Another summer in Maryland draws to a close, way too soon. This means streets in Baltimore and other Md. cities and towns are filling up with kids and teens heading back to school. What’s different about today’s youth compared to when we grew up is most have a cell phone in their hands. Texting friends is a way of staying constantly connected. It’s also a way for parents to keep tabs on their tech-savvy children.
Unfortunately, there’s a serious downside to texting. The well-documented hazards of texting while driving have prompted many states, including Maryland, to make the practice illegal. (FYI: Maryland lawmakers closed a legal loophole in Oct. 2011 that allowed drivers to text at stoplights.) It’s easy to see how texting while driving can lead to serious and fatal motor vehicle crashes. Taking one’s eyes off the road for a few seconds to read and send text messages is more than enough time for a serious auto accident to occur.
Now texting while walking is getting more media attention, as pedestrian accident injuries and deaths are up nationwide. Too many people are walking around with their heads down, paying more attention to their cell phones than the traffic racing around them.
A video report on ABC News (see link below) shows pedestrians from Los Angeles to New York walking obliviously into traffic — heads down, cell phones in hand, and many with ears blocked by headsets. It’s a deadly recipe for disaster. With so many adults walking around distracted by their cell phones, it’s no wonder children are following in their footsteps.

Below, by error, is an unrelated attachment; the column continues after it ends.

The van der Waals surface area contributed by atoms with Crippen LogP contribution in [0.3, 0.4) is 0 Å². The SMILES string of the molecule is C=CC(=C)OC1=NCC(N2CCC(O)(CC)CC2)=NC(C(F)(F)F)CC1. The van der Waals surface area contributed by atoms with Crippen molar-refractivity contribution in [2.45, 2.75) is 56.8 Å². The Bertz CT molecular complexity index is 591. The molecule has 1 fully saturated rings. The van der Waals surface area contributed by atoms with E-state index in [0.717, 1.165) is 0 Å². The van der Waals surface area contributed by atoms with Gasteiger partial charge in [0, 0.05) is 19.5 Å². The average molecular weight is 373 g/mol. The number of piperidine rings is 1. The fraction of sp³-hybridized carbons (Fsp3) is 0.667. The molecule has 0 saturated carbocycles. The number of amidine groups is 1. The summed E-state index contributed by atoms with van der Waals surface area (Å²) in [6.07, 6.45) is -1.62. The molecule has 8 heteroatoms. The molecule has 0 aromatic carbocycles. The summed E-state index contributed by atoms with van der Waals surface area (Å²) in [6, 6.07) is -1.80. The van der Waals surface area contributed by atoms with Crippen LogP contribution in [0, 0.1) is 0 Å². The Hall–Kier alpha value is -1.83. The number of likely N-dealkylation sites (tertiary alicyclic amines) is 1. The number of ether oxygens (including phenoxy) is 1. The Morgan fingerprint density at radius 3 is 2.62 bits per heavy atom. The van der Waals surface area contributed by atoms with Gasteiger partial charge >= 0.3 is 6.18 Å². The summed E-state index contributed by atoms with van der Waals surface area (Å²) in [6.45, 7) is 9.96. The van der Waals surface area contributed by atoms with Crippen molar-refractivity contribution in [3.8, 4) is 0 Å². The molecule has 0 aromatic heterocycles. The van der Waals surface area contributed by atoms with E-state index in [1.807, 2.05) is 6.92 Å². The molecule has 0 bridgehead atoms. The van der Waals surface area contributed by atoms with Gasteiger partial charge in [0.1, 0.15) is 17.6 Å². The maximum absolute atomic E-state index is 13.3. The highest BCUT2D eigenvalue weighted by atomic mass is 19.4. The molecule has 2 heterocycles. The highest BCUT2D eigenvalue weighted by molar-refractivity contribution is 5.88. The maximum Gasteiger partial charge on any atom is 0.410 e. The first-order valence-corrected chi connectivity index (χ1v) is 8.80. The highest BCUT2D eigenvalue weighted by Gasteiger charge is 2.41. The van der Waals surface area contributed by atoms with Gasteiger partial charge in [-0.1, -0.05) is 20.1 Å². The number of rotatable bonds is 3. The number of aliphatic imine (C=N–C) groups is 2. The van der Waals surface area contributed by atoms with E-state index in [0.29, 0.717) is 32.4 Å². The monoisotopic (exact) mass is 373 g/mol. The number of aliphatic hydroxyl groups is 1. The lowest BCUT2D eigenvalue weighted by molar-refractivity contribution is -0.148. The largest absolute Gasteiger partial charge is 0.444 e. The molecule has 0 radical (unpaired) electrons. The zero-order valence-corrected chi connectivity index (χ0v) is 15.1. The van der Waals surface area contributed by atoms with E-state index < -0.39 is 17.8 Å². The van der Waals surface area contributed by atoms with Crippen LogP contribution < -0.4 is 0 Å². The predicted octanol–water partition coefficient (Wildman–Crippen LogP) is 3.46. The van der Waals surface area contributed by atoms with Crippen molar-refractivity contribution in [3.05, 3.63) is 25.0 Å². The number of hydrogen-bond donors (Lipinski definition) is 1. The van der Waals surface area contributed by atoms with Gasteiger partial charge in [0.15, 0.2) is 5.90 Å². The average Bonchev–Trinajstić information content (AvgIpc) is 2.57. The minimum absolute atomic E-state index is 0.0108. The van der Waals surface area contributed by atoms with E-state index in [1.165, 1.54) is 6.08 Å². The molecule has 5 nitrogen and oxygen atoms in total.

Safe Kids Worldwide did a study of some 34,000 teens. The group found that fatalities due to distracted walking have increased 25 percent over the last 5 years. The study reports:
“A shocking 1 in 5 high school students and 1 in 8 middle school students were observed crossing the street while distracted by technology.”
While teens might be the worst offenders when it comes to texting while walking, adult pedestrians are also guilty and setting a bad example.
This should give drivers in Maryland and around the country pause to consider what more kids on the streets heading back to school — with cell phones in hand and headphones in ears — means for traffic and pedestrian safety. Slow down and keep your eyes on the road. Pedestrians, including school children, may have their eyes on their cell phones instead.
Related Maryland Injury Attorney articles:
Pedestrian Deaths Linked to Texting and Walking
Walkers distracted by technology in fatal accidents are on the rise.
ABCNews.com Aug. 26, 2013
Research Report: Teens and Distraction
Safe Kids Worldwide Aug. 26, 2013
Related Web Resources: